So I was considering a sermon I heard recently about “rest.” Specifically, resting in Christ and how by our very nature, rest can be difficult for us. We don’t like to rest, even on vacation. We use that time to squeeze so many activities into it, that by the time we are done “resting” we need a, umm …rest. We are just not built that way. Could this be a result of that fleshy, sinful nature that demands we be our own savior? Maybe. We certainly don’t like to leave our fate in the hands of anyone else. Even when we become Christians, busyness and work seem to follow us and we are not necessarily disappointed. In a way, it gives us the feeling that we are contributing to our salvation(whether we outwardly admit it our not) or in the least doing our part to show God, “we’re with the plan.”
As I contemplated this sermon on rest, I had the most remarkable revelation. It wasn’t a,”Holy Spirit revealed, hand of God” kind of revelation. It was more of an “a-ha” moment of clarity. I suppose it could be the Heavenly Father revealing it to me, but either way, it was still a remarkable thought, at least for me. Oh I’m sure others have come to the same conclusion, but I’m a simple guy and it takes me a while to catch on, but when I do, it sticks(sometimes).
So, for many churches these days, when it comes to sermons, they put the emphasis on the wrong thing. Sermons, in general, always seem to end with a “to do” list of a sort. Something, that if you follow in a particular way, will open up the floodgates of Heaven and pour blessings down on you so much so that you’ll leave 18 carat footprints. Ok, I might have embellished a little, but the gist of it amounts to an emphasis on law aside from God’s grace, which should be our real and true inspiration for anything we do. So, why do so many churches, preach,”get your life together”, “follow diligently” and “do the right thing”, types of sermons? Why has this so quickly and massively become the go-to style of preaching?
Rest! Or more specifically, lack of it.
The answer for me came in the sermon I heard. We don’t like rest for the simple fact is that we feel the need to do something. These sermons give us exactly what we want…something to do! No wonder people applaud and shout hardy “hallelujahs” to a sermon filled with a plethora of, “Christ saved you, now what are you gonna do with it?”, “God has BIG THINGS He wants you to do.” and “You have to find your purpose”.
Plainly and simply put? We like, no, WE LOVE marching orders. We WANT to be told that we have to go seize God’s blessings for our lives, that we HAVE do all these things if we want to see God move for us. We love it so much better than the alternative, which is rest. But, we love it mostly because of our old stinkin’ thinkin’.
The alternative for us is not necessarily, God paid a debt I never have to repay. Quite the opposite in fact. When faced with a debt, that old sinful nature will rise up, bending our ear and making us feel an obligation to pay it back and it drives us crazy if we can’t. I mean, we may not say, “oh, I gotta pay this debt back”, but instead it may come across as, “I have to show God I’m worthy of this debt”. Same difference, and as much as I’m writing this for people to read, I’m guilty as charged. The reality check for me is that we aren’t worthy within ourselves, one iota, and we will never be worthy enough in ourselves to pay back a debt. Because even our attempts are just poor facsimiles of all God has done for us in Christ Jesus. Our best efforts are marred with our sins even after Christ. But even those efforts are washed clean at the foot of the cross. Those efforts are worthy because Christ is worthy. We have nothing to claim but Christ and him crucified.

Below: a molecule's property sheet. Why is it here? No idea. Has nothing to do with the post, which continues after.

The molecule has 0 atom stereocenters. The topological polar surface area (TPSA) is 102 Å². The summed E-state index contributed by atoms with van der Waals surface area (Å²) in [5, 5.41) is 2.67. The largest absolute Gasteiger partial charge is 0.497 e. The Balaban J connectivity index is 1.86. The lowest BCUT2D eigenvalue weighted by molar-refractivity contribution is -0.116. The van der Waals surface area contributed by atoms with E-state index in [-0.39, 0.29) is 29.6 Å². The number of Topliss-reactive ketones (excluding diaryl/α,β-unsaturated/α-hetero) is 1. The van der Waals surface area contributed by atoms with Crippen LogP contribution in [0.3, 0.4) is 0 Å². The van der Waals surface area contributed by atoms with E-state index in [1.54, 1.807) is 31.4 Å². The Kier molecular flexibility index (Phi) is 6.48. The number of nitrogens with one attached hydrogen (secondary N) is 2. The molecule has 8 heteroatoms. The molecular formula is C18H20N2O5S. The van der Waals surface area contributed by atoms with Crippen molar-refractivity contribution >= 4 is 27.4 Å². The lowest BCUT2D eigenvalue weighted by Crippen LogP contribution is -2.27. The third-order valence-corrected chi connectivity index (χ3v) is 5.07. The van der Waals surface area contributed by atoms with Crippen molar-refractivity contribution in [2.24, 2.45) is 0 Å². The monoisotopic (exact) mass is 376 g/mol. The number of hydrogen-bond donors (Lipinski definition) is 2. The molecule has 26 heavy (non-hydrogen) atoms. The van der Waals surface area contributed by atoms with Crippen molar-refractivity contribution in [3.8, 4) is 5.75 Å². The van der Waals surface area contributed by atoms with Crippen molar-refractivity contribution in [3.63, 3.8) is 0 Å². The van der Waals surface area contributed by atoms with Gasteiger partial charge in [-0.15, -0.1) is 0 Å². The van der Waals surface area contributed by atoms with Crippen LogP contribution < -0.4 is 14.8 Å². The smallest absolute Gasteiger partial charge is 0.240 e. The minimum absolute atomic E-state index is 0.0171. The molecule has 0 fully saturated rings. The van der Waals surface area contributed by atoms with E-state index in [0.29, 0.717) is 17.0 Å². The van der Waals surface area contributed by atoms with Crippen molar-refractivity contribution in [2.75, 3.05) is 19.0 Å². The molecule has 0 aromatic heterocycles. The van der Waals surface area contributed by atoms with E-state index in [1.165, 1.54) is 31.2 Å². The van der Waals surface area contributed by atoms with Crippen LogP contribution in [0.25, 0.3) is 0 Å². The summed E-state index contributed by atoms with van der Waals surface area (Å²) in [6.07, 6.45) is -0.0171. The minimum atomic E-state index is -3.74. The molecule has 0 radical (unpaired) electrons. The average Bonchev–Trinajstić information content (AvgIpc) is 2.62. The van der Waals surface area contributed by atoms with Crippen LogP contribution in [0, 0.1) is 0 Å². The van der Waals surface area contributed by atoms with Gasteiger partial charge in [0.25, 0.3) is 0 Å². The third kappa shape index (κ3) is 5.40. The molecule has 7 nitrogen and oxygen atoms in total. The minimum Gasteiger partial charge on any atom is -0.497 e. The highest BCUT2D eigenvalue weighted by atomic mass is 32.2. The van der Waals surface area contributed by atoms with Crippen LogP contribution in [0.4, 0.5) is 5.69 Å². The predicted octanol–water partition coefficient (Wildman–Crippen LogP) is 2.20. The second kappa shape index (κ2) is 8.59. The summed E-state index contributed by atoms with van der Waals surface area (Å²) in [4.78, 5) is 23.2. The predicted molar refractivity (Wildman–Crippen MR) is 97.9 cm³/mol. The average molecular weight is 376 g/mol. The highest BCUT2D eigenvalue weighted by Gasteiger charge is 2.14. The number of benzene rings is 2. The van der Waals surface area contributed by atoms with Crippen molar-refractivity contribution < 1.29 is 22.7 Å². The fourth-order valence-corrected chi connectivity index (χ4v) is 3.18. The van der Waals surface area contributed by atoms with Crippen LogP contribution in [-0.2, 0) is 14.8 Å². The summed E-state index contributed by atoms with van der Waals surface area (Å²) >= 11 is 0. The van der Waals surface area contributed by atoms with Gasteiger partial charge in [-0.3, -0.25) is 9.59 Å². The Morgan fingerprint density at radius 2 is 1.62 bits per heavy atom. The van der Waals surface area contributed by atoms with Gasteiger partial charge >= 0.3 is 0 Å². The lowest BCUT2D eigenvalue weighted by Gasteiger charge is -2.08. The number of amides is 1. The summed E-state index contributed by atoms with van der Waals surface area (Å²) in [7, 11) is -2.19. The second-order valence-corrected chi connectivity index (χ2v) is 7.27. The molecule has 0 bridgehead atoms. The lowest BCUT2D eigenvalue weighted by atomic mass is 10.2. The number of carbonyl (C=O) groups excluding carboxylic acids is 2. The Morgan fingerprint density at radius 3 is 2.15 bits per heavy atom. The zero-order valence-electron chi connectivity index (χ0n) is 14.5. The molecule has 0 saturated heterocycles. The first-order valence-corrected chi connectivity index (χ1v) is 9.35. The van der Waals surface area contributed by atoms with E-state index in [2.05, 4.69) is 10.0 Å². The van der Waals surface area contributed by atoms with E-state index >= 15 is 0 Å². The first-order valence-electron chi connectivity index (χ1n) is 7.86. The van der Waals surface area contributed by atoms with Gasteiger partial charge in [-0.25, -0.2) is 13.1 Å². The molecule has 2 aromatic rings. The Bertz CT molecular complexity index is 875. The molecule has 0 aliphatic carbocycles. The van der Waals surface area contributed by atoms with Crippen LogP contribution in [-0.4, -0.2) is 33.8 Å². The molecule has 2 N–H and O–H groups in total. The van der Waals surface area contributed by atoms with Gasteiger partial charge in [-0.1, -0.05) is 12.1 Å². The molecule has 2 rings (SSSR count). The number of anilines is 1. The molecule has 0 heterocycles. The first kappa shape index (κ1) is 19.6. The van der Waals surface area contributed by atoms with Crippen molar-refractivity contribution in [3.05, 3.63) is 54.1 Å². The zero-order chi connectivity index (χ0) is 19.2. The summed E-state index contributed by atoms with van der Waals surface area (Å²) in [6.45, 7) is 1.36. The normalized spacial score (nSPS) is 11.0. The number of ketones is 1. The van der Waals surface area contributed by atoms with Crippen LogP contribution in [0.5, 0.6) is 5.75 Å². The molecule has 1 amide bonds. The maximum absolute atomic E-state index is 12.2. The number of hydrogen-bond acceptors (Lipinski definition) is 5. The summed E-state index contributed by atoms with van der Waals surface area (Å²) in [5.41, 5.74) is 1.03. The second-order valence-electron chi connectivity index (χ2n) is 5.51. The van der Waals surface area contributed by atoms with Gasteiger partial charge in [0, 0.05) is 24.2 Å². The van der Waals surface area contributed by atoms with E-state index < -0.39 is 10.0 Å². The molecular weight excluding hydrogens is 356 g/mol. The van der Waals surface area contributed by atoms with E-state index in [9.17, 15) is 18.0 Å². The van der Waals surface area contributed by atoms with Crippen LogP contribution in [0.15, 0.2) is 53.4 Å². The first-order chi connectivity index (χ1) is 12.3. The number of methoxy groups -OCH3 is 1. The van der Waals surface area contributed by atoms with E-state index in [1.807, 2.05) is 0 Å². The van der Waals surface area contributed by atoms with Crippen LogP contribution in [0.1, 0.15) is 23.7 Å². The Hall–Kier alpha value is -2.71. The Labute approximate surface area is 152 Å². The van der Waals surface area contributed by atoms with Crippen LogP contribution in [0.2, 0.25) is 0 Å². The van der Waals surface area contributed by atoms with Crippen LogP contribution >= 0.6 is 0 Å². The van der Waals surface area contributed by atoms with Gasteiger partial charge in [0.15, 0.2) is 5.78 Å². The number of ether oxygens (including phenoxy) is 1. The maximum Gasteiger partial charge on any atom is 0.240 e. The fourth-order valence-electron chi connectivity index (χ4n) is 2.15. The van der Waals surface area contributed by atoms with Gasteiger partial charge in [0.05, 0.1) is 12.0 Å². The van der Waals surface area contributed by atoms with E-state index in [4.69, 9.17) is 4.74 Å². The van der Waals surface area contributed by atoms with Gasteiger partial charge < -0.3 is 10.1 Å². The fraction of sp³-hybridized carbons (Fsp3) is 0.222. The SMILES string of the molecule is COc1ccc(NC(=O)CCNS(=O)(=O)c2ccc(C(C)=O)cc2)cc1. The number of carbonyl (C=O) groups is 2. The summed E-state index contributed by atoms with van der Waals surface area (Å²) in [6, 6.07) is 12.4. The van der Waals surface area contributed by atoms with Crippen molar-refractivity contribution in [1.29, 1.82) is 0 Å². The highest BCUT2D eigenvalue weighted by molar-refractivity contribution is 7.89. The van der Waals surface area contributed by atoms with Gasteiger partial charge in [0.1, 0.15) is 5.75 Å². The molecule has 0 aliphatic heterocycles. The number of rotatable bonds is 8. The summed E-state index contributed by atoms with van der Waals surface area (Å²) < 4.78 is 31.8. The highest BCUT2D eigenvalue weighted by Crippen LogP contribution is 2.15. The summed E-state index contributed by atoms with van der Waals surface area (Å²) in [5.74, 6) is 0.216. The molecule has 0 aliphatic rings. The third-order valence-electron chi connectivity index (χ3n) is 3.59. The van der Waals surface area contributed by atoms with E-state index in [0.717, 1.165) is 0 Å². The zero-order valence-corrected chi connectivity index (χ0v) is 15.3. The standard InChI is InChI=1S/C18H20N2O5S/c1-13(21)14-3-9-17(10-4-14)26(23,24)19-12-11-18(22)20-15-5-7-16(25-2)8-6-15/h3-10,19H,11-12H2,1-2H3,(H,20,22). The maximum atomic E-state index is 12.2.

So, whether we are so task-orientated because we need to do something for our own self fulfillment, or we are so adverse to having to owe anyone anything that we feel the need to work it off, rest is not a default state for us. But that call to give us rest is all the more reason to want it, to need it, to covet it. We need to be reminded over and over again that Christ is who we rest in. No work needed, no debt repaid. We need to grasp this deeply, and let anything we do be free of obligation to repay or show someone we are with the program.
This is not easy. Even as I think how we might do this, I have to stop myself from coming up with “steps” and “formulas”. The only thing I can truly say, even though I do this far too imperfectly myself, is to continue to think on Christ. Know that he has paid a debt, free of obligation on the cross. Know that we are all, perpetually, the man hanging next to Christ on the cross, saying, “remember me.” There was no work this man could perform but believe in Christ. Even that belief was a gift from above. This is not a perfect analogy, but if we can consider that, we might truly begin to understand what it means to be free and that the yoke of Christ that we carry is easy, even as we serve one another and the world.
When we rest in that finished work of the cross, we can say, “Lord, I’m weary… Thank you… thank you…”
“Come to me, all who labor and are heavy laden, and I will give you rest. Take my yoke upon you, and learn from me, for I am gentle and lowly in heart, and you will find rest for your souls. For my yoke is easy, and my burden is light.”
– Matthew 11:28-30